Blood is a fundamental, supply-limited, perishable prescription product that is simultaneously expensive, labor-intensive, dangerous, and life-saving. Not surprisingly, the entire process from altruistic donation through prescribed transfusion is heavily regulated. Blood is also a complex product. Whereas most people think of blood as the "whole blood" form initially collected, blood is primarily transfused as one of the fractionated components - RBCs (red blood cells), platelets, or plasma. Each component is used to address specific deficiencies, sometimes prophylactically. RBCs are used to increase oxygen carrying capacity; platelets to improve platelet-deficient bleeding; and plasma to address factor-deficient coagulopathies. All of these products inherently carry a real risk of incompatibility, transfusion-transmitted disease, immunologic reaction, and hemodynamic instability. Moreover, blood products comprise one of the largest single expense items in a typical hospital budget, often as much as 1% or more of the operating budget. Ascertaining its appropriate use is an ideal opportunity for an intelligent CDSS to guide the usage of this valuable and dangerous product. Consequently, blood utilization and management are of increasingly high profile for all health systems.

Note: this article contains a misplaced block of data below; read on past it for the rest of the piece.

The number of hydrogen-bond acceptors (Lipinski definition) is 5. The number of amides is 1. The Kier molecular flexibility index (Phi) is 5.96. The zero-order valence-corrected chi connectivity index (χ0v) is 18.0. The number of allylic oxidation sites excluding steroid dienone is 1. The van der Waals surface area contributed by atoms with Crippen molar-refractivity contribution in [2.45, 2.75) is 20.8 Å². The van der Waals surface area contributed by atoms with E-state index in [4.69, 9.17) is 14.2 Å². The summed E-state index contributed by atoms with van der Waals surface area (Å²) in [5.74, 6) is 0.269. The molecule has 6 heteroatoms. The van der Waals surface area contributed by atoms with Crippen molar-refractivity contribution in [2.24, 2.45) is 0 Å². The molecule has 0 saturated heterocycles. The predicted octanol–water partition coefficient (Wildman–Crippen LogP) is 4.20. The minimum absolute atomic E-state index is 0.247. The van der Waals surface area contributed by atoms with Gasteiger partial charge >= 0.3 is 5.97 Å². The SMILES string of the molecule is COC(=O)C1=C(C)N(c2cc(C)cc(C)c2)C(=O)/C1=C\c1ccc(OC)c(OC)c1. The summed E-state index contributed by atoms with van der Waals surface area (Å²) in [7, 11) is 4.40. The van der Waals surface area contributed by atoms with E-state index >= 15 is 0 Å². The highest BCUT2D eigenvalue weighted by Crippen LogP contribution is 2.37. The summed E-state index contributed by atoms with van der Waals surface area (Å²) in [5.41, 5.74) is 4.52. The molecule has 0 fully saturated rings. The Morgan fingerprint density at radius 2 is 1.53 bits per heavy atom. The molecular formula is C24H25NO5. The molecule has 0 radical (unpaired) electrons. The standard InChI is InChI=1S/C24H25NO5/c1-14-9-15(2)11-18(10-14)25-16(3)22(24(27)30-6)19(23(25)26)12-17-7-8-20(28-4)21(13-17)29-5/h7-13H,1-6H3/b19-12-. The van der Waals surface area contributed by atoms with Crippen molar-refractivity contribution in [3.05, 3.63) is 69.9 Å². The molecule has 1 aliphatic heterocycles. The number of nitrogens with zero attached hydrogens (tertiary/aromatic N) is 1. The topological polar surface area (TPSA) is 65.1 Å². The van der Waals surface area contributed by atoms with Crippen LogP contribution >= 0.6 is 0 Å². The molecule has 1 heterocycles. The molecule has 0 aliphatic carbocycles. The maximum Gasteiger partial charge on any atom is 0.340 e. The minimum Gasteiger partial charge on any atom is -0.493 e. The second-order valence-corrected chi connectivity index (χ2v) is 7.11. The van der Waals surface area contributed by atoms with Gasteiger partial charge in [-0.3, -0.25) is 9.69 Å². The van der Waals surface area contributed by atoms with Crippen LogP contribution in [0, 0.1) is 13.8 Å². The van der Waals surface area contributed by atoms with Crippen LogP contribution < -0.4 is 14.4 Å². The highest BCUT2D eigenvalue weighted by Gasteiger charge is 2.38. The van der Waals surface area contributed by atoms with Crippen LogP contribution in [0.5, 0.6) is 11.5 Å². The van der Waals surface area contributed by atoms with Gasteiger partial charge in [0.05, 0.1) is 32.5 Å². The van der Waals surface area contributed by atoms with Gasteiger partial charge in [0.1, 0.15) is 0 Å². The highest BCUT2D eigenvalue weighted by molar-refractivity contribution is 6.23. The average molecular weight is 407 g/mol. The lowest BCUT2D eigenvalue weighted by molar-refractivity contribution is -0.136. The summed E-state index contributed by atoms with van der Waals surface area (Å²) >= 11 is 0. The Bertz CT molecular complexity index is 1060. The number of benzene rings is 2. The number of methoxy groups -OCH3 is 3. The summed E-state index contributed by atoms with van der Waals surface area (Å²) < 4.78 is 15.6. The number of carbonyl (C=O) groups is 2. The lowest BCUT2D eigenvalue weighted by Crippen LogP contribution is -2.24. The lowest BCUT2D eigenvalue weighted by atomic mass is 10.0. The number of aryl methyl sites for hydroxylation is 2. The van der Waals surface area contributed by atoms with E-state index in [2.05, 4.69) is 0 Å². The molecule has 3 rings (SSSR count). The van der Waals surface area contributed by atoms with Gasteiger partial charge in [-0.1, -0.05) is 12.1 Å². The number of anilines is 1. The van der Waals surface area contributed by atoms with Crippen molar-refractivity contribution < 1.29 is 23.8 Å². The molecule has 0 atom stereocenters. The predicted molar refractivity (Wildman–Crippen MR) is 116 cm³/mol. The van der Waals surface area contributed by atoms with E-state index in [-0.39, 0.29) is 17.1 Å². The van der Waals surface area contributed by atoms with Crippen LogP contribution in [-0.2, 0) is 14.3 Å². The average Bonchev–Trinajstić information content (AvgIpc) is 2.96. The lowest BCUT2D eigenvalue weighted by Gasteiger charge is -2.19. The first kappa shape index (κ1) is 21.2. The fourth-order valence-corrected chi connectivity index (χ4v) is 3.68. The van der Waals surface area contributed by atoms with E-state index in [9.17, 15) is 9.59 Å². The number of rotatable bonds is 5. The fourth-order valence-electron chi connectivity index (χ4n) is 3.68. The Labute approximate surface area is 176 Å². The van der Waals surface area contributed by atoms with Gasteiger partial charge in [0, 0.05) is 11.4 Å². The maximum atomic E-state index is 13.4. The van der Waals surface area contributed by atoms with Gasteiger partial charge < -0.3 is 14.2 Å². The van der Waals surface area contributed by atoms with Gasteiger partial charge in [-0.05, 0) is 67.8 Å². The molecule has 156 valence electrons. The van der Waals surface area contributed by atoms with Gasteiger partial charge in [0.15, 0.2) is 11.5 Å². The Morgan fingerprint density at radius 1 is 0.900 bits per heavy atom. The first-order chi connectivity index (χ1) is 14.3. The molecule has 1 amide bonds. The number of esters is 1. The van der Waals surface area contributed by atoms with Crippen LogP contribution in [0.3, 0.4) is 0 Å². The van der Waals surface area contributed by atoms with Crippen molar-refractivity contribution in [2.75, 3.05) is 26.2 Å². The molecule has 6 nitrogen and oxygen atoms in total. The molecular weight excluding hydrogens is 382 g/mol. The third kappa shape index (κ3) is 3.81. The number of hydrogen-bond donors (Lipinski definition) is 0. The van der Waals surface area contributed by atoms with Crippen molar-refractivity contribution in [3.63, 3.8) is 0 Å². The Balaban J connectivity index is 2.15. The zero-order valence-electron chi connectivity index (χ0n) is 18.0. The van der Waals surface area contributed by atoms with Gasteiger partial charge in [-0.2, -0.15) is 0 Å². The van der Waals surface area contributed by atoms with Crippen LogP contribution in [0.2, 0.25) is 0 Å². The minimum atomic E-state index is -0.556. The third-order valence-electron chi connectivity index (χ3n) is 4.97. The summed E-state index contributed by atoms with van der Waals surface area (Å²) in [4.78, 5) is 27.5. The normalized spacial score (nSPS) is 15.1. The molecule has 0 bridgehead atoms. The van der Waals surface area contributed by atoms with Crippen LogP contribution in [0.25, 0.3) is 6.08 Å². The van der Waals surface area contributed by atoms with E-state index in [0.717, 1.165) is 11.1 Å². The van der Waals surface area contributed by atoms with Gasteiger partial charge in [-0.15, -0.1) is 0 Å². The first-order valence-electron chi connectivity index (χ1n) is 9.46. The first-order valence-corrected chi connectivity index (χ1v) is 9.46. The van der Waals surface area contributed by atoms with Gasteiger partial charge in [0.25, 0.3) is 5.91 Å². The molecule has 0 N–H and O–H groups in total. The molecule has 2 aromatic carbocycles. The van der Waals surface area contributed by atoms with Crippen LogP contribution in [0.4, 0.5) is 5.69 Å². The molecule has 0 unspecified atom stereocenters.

In their article, Yazer et al., describe their efforts to improve plasma-ordering practices at a highly integrated multi-hospital health system with a common CPOE platform. [1] Initially, the CPOE system issued "alerts" based on policy-driven logic whenever an order for plasma fell outside the proscribed guidelines. After four months, an improved version of alerts ("adaptive alerts") was implemented that circumvented usage impediments and allowed for more varied indications for appropriate plasma transfusion. These adaptive alerts also included a free-text field for the prescriber to add comments or instructions. Hence, the purpose of the study was to assess both the efficacy of the adaptive alerts compared to the initial alerts, and to identify why prescribers were ordering plasma contrary to the established policy guidelines.